The earliest records of people who are believed to have been the first Gypsies to enter Spain are several scattered documents of safe conduct, or "passports," from the early fifteenth century. These documents refer to the "Princes and Counts of Little Egypt," and place these people in the north and northeast of Spain, where they had probably arrived after crossing the Pyrenees from France. (There is no evidence to support a popular notion that they entered Spain from North Africa.)
From the first national law about Gypsies in 1499 to the last in 1783, all Spanish decrees about Gitanos had the single goal of assimilation (only the very early laws decreed banishment for the unassimilated). To achieve this end, the laws ordered the dispersal of Gitano barrios in the cities, the separation of children from parents and their simultaneous enrollment in schools (even when schools hardly existed), with other coercive measures. Beyond everything, however, were the continuing directives attempting to compel Gitanos to participate in wage labor. These laws, which failed repeatedly, were also repeatedly reissued over three centuries. In 1783, in the last national law that was directed at Gitanos, Charles Ill's government abrogated all previous laws about Gypsies, decreed "benevolently" that Gitanos could now enter many professions (but not those of innkeepers or livestock traders), and once again ordered that they become wage laborers. The law also successfully enacted directives that had previously failed, and it forbade the use of the word "Gitano" or the then-common euphemism "Nuevos Castellanos" (New Castillans). The principal result was that Gitanos effectively disappeared from national law. This gap in the data remained until the mid-twentieth century, when Spaniards in the social services began to form associations to address the Gypsy situation.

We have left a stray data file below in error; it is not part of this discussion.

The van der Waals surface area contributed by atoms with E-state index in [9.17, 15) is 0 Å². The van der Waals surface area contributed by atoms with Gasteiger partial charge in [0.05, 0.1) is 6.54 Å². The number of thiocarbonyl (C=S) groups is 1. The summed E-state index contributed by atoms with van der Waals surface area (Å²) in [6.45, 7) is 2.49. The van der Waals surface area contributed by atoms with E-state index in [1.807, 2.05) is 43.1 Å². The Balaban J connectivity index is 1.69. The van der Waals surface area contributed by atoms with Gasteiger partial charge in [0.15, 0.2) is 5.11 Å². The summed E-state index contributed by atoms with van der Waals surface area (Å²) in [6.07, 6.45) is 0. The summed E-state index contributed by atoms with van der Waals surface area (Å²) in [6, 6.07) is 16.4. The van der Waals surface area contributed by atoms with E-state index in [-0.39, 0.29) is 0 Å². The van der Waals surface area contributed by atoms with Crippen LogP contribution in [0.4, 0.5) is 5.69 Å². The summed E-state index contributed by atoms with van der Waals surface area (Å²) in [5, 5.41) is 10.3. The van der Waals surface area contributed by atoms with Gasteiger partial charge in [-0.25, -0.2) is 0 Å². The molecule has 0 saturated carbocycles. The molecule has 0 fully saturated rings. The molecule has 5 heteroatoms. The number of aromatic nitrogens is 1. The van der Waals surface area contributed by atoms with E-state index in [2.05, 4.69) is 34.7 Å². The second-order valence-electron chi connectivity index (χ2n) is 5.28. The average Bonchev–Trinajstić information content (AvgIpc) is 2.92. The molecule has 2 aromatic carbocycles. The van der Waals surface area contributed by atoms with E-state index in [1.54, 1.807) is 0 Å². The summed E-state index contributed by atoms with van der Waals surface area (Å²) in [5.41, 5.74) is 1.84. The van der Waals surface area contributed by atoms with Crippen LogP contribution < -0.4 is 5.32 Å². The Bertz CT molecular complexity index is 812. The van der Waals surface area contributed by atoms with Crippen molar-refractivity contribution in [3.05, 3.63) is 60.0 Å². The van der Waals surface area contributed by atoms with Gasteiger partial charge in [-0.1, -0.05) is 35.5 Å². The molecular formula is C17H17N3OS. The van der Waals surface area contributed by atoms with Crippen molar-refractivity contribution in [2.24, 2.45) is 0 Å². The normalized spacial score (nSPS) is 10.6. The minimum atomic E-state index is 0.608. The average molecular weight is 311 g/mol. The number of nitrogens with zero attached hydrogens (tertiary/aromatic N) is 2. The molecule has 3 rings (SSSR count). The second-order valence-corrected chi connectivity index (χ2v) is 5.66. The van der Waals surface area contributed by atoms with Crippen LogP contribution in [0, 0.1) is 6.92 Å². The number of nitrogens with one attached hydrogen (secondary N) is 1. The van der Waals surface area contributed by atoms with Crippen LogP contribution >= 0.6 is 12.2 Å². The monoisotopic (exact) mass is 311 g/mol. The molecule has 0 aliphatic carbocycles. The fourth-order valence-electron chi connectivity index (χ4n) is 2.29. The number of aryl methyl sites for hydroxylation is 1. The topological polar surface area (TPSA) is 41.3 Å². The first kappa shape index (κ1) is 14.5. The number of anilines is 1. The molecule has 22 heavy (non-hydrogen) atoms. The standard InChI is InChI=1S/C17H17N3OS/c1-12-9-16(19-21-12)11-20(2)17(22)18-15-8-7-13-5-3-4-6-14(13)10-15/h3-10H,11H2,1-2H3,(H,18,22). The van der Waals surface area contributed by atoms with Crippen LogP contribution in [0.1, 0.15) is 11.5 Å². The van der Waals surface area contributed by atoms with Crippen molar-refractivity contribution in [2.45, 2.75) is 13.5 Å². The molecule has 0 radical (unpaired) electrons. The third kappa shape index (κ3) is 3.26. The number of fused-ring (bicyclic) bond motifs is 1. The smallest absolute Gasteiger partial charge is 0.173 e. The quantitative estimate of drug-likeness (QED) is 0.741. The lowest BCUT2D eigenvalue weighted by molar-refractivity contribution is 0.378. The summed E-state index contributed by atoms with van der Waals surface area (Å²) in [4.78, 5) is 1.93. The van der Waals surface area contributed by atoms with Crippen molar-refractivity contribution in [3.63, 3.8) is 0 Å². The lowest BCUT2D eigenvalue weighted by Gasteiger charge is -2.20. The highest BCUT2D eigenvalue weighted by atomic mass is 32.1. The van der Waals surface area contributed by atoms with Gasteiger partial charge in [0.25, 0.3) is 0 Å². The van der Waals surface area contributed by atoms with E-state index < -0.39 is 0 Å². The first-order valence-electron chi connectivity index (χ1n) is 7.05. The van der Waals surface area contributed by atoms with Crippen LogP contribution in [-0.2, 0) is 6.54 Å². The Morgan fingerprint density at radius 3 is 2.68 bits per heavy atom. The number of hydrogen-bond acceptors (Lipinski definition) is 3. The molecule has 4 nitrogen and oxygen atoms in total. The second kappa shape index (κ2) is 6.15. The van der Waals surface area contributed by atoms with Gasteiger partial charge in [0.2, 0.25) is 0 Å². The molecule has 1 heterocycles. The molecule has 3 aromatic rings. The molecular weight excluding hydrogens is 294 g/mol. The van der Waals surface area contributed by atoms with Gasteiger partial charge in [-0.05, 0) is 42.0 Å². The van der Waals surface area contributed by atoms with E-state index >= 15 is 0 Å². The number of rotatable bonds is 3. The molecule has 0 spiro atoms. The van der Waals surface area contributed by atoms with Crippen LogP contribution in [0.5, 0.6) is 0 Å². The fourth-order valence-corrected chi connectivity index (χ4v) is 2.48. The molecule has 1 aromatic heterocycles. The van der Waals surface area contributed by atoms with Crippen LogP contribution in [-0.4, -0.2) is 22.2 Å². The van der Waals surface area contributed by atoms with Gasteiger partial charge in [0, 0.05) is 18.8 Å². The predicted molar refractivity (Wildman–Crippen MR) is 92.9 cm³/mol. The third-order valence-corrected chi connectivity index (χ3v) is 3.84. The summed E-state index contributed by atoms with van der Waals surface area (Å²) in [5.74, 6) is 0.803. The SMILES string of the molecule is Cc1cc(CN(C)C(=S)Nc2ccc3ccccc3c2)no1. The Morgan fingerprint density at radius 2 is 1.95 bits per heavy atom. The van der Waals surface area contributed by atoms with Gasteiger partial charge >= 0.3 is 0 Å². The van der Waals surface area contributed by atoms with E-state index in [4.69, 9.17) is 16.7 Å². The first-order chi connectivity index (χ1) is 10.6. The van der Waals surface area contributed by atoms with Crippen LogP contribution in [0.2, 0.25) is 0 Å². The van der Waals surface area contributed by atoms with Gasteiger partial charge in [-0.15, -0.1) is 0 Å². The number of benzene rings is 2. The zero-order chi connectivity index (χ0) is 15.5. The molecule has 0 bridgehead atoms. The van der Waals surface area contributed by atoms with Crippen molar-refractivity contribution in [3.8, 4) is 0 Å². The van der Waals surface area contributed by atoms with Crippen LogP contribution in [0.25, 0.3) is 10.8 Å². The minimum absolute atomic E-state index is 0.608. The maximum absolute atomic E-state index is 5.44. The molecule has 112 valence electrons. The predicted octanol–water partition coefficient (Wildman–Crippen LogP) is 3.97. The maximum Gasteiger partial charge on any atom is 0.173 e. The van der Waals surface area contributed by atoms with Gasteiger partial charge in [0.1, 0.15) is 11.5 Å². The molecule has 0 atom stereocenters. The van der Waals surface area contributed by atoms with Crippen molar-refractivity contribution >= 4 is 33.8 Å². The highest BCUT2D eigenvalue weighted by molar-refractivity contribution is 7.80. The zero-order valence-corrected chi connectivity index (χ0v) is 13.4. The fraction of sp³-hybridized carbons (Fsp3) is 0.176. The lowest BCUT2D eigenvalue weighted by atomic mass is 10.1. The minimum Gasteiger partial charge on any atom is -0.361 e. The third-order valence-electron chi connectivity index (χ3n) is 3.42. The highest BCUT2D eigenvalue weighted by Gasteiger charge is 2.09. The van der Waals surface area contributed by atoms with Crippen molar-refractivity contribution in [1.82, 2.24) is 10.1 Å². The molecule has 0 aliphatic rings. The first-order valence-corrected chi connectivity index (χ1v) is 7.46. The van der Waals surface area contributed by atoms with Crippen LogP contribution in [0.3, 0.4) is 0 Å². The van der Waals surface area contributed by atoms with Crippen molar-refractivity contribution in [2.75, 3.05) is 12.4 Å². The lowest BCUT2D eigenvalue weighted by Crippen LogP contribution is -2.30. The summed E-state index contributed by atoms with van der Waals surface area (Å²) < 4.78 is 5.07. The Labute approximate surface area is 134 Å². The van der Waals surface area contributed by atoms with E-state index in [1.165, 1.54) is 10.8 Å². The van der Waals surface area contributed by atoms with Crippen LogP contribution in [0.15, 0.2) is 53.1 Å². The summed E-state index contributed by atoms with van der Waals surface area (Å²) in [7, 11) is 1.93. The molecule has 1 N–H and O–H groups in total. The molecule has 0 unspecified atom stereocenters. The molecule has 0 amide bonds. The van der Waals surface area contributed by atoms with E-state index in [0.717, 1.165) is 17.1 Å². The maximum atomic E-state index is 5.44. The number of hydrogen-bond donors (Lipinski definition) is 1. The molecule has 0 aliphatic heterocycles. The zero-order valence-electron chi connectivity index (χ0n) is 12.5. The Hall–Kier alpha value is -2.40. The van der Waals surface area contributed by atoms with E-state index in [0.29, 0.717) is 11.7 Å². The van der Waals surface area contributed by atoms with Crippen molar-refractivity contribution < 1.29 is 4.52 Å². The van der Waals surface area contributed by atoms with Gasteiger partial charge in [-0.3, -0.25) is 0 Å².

From the 1960s on, the Catholic church and lay socialservice organizations began to concern themselves with what they called the problemática gitana, "the Gypsy question," a trenchant expression more powerful than el problema gitano, "the Gypsy problem." Today, government agencies and voluntary associations still attempt to assimilate Gitanos by bringing them into wage labor. Gitanos are no longer depicted as being noxious and dangerous to the state but Instead as being disadvantaged by centuries of prejudice, a people who need help to promocionarse, to "modernize." Brutal laws to coerce wage labor have now become social work programs for job training and other kinds of "development." A change may finally occur, even though Gitanos continue to control their own work. In the last ten years almost all Gitano children for the first time have been registered in schools. This powerful acculturating institution may eventually lead to the kind of assimilation that authorities have aimed at since the late fifteenth century. (See under "Economy.")
Although Gitanos have never constituted more than 1 percent of the total Spanish population, they have regularly come to represent part of the romantic image of Spain. Even today, travel posters and airline advertisements still portray Spain as a mosaic of bullfights, castles, and Gypsies. While romanticizing Gitanos as exotic "Others" began in the early seventeenth century with Cervantes's La Gitanitta, it was George Borrow's adventurous travel books of the mid-nineteenth century that popularized Gitanos for the European and American public. Gitanos became the subject of nineteenth-century novels and operas (by Mérimée and Bizet); of travel accounts (by Hans Christian Andersen, George Henry Borrow, Théophile Gautier); of an entire genre of nineteenth-century costumbrismo plays about the Spanish lower classes; and of numerous paintings. Like Gypsies elsewhere, Gitanos have historically been the object of elite and artistic interest in subordinate minorities. Often depicted as idealized noble savages and sometimes as depraved beings, Gitanos have embodied the fantasies of both non-Gypsy critics and champions of Spain.